It does appear you have been given some sound and some not so sound advise. I am not an attorney either, but I would never suggest to you to live out the deposit amount, as this may cause you more trouble that it would be worth, not to mention it could possibly be a violation of the lease. The best suggestion of course is to have an attorney address this for you, but I would first send a letter to the new owner to address your concerns and given the rental deposit amount is not that big, they may be willing to work this out with you. A couple of things here are not clear here, are you still living in the unit, when is your lease due to expire? Or have you already moved out and are looking for your deposit back? If you are looking to remain in the unit and/or the new owner wishes to keep you on as a tenant, this could be something that the two of you come to terms with. The new owner may not have gotten the deposit transferred, and he/she would need to have that addressed himself through his agent and the title company that did the closing. It also all depends on how his sales contract was written. I would first start out by trying to work it out with the new owner.
Whether or not the deposit was transferred, it is the responsibility of the new owner to refund it. (I've know several investors who got burned that way. They bought a property with a tenant. Upon expiration of the lease, the tenants asked for their deposit back. Even though the investors hadn't had the deposits transferred to them, they were responsible for refunding it.) The point is: When the property was sold, the new owner took over responsibility for all the terms of the lease. And if the lease provides for the refund of the deposit upon lease termination (which I assume it does), then that's the responsibility of the new owner.
I would not follow Raisa's advice: "I would stay until I use my deposit." That would be a violation of YOUR lease.
As a practical matter, I'd suggest trying to negotiate something with the new owner (who is responsible) and the new owner's Realtor (who you indicate made the mistake). Failing that, I'd suggest taking the new owner to Small Claims Court.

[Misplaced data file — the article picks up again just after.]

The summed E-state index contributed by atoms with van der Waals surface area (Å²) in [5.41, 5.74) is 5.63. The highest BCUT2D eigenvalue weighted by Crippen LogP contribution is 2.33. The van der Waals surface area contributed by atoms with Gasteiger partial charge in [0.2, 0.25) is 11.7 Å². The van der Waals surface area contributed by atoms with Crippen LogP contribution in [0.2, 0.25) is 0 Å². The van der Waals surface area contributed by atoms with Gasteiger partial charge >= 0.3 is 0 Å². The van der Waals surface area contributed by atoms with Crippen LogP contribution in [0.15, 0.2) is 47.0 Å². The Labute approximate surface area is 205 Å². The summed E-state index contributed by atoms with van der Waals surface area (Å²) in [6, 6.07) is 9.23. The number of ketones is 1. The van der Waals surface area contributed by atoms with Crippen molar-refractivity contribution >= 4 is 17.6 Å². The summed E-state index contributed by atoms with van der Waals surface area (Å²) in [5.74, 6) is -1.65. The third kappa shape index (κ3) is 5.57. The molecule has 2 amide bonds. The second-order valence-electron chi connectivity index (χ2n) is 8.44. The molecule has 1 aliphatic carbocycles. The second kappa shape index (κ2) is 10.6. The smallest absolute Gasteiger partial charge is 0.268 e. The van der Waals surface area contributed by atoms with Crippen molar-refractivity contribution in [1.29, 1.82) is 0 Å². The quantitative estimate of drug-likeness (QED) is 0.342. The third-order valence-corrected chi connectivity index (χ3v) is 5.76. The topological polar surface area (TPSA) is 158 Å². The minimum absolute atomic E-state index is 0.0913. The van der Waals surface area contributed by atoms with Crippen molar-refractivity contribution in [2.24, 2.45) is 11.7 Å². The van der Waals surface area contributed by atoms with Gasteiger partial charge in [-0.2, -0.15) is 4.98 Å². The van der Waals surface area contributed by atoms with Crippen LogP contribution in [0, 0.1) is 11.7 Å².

first thing i would do is get a copy of the HUD or closing statement, on this papers you would see if the deposit really got transferred or not...... maybe the new owner is just saying he never got the deposit because he doesnt know better. Next thing find out who the closing agent was he or she is the one responsible that all the numbers match on the closing statement, plus everyone should have been aware of the fact that the condo was rented on the day of closing..... so all the the parties should have know that a deposit needs to be taken in the calculation.
If the deposit didnt get transferred at closing your old landlord needs to give it back to you.
And as my colleague said small claims court is a good option.
Call me I can provide the information about Listing and selling agent if you can give the property address.
Your other option is Small Claims Court and you should consider filing a suit against both and let the Judge decide who owes the refund.
As to an offset against last month's rent, the answer will depend on what your Lease says. I urge you to seek legal advice.
Jack Gillis, M.B.A., J.D.
Jack Gillis Realty Advisors
Nathan Grace Real Estate, Broker
5619 Dyer Street | Suite 100
Dallas, TX 75206
In this case we are talking about $700 for the deposit, the monthly rent is $1225. If for the last month we just pay the difference which will be $525, do you think we will be sued by the owner? or can you suggest an attorney. We live in Brickell Ave.
Do you still have your receipt for the security deposit, how much money are we speaking about? If yes the new owner is liable for the refund not the old owner, check with a Real Estate Attorney. Options are, hire an attorney (if you win the case and you should, your fees will be included in the settlement), small claims court (do it yourself for very little money and your fees will be covered if you win) or depending on how much money we are talking, stay in the property for an extended period of time without paying rent that will cover your loss.
Florida Licensed Realtor